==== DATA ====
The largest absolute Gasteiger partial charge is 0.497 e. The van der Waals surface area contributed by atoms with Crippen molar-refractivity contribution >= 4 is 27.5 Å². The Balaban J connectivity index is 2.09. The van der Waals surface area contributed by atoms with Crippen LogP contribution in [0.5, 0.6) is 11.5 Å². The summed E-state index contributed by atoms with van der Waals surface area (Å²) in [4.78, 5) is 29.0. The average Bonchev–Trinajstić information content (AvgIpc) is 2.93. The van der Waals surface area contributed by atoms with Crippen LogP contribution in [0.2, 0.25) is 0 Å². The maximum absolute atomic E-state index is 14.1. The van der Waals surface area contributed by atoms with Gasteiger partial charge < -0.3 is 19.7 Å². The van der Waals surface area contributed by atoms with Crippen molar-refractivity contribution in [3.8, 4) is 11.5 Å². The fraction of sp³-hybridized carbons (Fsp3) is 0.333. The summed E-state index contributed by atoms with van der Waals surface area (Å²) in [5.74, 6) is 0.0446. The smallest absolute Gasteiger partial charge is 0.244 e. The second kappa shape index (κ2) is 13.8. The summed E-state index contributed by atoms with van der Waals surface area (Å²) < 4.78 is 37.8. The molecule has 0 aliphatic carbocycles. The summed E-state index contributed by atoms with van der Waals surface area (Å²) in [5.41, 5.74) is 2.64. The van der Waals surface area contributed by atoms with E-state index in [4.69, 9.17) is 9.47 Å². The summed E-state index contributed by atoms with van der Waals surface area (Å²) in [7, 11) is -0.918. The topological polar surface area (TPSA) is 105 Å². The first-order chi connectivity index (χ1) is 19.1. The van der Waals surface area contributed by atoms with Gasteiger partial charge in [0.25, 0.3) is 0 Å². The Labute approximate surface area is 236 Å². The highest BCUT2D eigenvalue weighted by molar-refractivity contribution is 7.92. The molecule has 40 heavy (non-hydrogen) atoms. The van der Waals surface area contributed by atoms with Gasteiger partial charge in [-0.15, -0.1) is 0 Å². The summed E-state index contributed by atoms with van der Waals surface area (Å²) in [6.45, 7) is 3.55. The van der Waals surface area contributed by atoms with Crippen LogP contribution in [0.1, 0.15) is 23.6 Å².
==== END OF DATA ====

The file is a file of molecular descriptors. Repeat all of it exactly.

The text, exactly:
The largest absolute Gasteiger partial charge is 0.497 e. The van der Waals surface area contributed by atoms with Crippen molar-refractivity contribution >= 4 is 27.5 Å². The Balaban J connectivity index is 2.09. The van der Waals surface area contributed by atoms with Crippen LogP contribution in [0.5, 0.6) is 11.5 Å². The summed E-state index contributed by atoms with van der Waals surface area (Å²) in [4.78, 5) is 29.0. The average Bonchev–Trinajstić information content (AvgIpc) is 2.93. The van der Waals surface area contributed by atoms with Crippen LogP contribution in [0.2, 0.25) is 0 Å². The maximum absolute atomic E-state index is 14.1. The van der Waals surface area contributed by atoms with Gasteiger partial charge < -0.3 is 19.7 Å². The van der Waals surface area contributed by atoms with Crippen molar-refractivity contribution in [3.8, 4) is 11.5 Å². The fraction of sp³-hybridized carbons (Fsp3) is 0.333. The summed E-state index contributed by atoms with van der Waals surface area (Å²) in [5.74, 6) is 0.0446. The smallest absolute Gasteiger partial charge is 0.244 e. The second kappa shape index (κ2) is 13.8. The summed E-state index contributed by atoms with van der Waals surface area (Å²) < 4.78 is 37.8. The molecule has 0 aliphatic carbocycles. The summed E-state index contributed by atoms with van der Waals surface area (Å²) in [5.41, 5.74) is 2.64. The van der Waals surface area contributed by atoms with E-state index in [4.69, 9.17) is 9.47 Å². The summed E-state index contributed by atoms with van der Waals surface area (Å²) in [7, 11) is -0.918. The topological polar surface area (TPSA) is 105 Å². The first-order chi connectivity index (χ1) is 19.1. The van der Waals surface area contributed by atoms with Gasteiger partial charge in [0.25, 0.3) is 0 Å². The Labute approximate surface area is 236 Å². The highest BCUT2D eigenvalue weighted by molar-refractivity contribution is 7.92. The molecule has 40 heavy (non-hydrogen) atoms. The van der Waals surface area contributed by atoms with Gasteiger partial charge in [-0.15, -0.1) is 0 Å². The summed E-state index contributed by atoms with van der Waals surface area (Å²) in [6.45, 7) is 3.55. The van der Waals surface area contributed by atoms with Crippen LogP contribution in [0.1, 0.15) is 23.6 Å².